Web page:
The uses of tools such as the presented models are two-fold. First, at the individiuals level, these models identify subjects at high risk for T2DM; such subjects can be targeted for prevention programmes that address issues such as awareness, fitness and nutrition. At the population level, the application of these programmes would greatly reduce the national economic burden associated with diabetes care, as these programmes are far less expensive than the treatment of diabetes and its complications. Second, patients identified as high-risk for developing T2DM comprise an interesting cohort from a research perspective. These patients can be monitored in the context of prevention programmes, using more detailed data (such as biochemical markers). Furthermore, these risk assessment tools can also be introduced to the public via online platforms, which would allow individuals to check their risk levels from the comfort of their homes. Such platforms could decrease the number of low-risk patients visiting healthcare facilities and increase the number of high-risk patients that might otherwise have remained ignorant of their risk status. These latter patients could then be invited to participate in a more detailed assessment based on invasive biomarkers.

Interestingly, pre-existing condition of hypertension was associated with a reduction in the likelihood of developing diabetes in all the three prediction horizons (see Table 4) though it is known that hypertension and diabetes are “concordant” disorders and represent parts of the overall identical pathophysiological risk profile (41); Positive family history of hypertension was associated with higher odds of developing diabetes in all the three prediction horizons (Table 4). Positive family history of diabetes was associated with lower odds of developing diabetes in all the three prediction horizons, though the odds ratio was statistically significant only in the case of 7-year prediction horizon. In a similar manner, increased age at baseline was associated with a lesser risk of developing diabetes (Table 4); the study subjects were mostly from the higher risk group of late adulthood and old age (mean age of all participants at baseline was 59.5 ± 11.4 years) and the mean age at baseline was significantly higher for individuals who did not develop diabetes compared to that for individuals who developed diabetes within 7 years from study entry point (61.9 ± 10.8 vs. 54.92 ± 11.05; p < 0.001) (Table 2). The observed inverse association with age can be partly explained by the general observations (from literature) that in Kuwait the age of onset of T2DM is relatively low—for example, we have earlier reported the mean onset age for T2DM from a larger data set of Kuwaiti natives as 48.63 ± 12.12 years (25).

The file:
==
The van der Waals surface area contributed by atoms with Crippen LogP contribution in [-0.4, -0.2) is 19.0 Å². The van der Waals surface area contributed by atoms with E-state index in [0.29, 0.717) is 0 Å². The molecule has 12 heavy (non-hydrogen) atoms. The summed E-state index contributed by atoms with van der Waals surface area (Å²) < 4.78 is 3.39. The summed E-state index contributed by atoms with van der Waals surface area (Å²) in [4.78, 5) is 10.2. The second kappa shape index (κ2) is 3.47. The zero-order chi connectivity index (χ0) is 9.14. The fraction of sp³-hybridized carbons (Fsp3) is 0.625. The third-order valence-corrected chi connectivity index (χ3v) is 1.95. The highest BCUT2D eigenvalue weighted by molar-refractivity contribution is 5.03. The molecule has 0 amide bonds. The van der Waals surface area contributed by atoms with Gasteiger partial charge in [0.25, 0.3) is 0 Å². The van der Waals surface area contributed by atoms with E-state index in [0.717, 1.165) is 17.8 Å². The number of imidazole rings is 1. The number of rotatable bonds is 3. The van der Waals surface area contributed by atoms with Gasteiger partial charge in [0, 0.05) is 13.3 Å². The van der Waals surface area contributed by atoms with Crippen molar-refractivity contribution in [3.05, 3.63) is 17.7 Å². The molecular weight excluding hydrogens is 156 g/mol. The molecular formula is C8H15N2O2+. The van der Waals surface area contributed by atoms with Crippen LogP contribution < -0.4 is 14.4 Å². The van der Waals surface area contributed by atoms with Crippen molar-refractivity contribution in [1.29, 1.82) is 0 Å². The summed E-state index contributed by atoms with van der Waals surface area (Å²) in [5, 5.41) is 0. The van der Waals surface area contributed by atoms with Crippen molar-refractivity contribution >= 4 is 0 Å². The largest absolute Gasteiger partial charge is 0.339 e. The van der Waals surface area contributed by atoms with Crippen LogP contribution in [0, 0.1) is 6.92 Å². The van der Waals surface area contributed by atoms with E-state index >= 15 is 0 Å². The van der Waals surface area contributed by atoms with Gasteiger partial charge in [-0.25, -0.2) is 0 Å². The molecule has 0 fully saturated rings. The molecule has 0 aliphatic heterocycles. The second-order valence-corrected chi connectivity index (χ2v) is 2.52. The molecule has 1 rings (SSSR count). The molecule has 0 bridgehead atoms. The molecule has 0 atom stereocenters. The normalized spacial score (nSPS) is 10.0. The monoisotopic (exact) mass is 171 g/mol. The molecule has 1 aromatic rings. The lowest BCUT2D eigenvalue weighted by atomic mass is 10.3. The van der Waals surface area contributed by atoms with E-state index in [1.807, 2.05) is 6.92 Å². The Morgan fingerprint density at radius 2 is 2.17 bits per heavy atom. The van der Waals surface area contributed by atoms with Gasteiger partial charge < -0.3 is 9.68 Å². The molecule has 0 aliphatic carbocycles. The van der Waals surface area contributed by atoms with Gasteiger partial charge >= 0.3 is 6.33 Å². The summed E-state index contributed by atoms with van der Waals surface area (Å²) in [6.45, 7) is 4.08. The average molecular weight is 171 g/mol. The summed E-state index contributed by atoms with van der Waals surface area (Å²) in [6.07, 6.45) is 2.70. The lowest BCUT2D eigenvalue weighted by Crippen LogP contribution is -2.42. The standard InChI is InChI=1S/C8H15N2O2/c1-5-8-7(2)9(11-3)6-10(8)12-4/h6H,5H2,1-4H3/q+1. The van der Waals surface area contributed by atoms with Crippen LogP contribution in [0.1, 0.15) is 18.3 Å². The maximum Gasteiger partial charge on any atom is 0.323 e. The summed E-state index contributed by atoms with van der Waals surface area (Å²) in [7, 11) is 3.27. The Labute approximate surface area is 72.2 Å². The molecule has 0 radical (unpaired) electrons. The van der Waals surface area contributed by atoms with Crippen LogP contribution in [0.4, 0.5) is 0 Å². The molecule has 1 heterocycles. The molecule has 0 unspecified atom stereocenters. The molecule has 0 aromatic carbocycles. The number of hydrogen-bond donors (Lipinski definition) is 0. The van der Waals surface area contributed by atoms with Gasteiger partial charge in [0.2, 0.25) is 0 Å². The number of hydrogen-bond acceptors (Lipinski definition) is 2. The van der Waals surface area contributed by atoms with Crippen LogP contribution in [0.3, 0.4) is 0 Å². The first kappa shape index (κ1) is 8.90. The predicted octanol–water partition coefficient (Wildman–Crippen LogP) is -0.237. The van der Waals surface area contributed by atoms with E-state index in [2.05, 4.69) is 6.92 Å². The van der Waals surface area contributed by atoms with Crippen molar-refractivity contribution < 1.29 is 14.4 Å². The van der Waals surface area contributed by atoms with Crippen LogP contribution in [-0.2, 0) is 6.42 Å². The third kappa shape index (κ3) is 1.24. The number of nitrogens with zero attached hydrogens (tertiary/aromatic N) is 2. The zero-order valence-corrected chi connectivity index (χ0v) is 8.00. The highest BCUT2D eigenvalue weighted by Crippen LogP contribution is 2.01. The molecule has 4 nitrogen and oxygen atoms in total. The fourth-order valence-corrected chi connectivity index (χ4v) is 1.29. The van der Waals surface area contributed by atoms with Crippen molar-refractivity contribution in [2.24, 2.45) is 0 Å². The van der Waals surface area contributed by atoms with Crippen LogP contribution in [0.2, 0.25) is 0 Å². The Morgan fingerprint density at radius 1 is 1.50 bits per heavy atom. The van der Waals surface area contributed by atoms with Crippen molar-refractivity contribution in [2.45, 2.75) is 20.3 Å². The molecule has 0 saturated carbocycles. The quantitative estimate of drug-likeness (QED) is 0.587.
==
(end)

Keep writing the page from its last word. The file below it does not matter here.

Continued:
As mentioned earlier, ROC is the standard technique used to measure test performance and to compare the performance among different models. However, to understand the clinical applicability of the developed models, reporting other performance metrics such as sensitivity and specificity is becoming necessary (42). Our work identified that the best value for sensitivity was obtained with SVM compared to the other two models (LR and k-NN) is only 44% (Table S1) and that if the prediction model is applied in clinical practice, it would mean than >50% of the cases will be missed. Though, the models are not readily usable for the clinical predictions, it is to be noted that the work illustrated that machine learning algorithms classify the subjects better than the logistic regression model. It is to be further noted that the models used only a small number of predictor variables (age, sex, BMI, family history of diabetes, pre-existing condition of hypertension, and family history of hypertension); making use of data (when available) on further predictor variables, such as on physical activity and lifestyle, in building the models is expected to improve the performance metrics.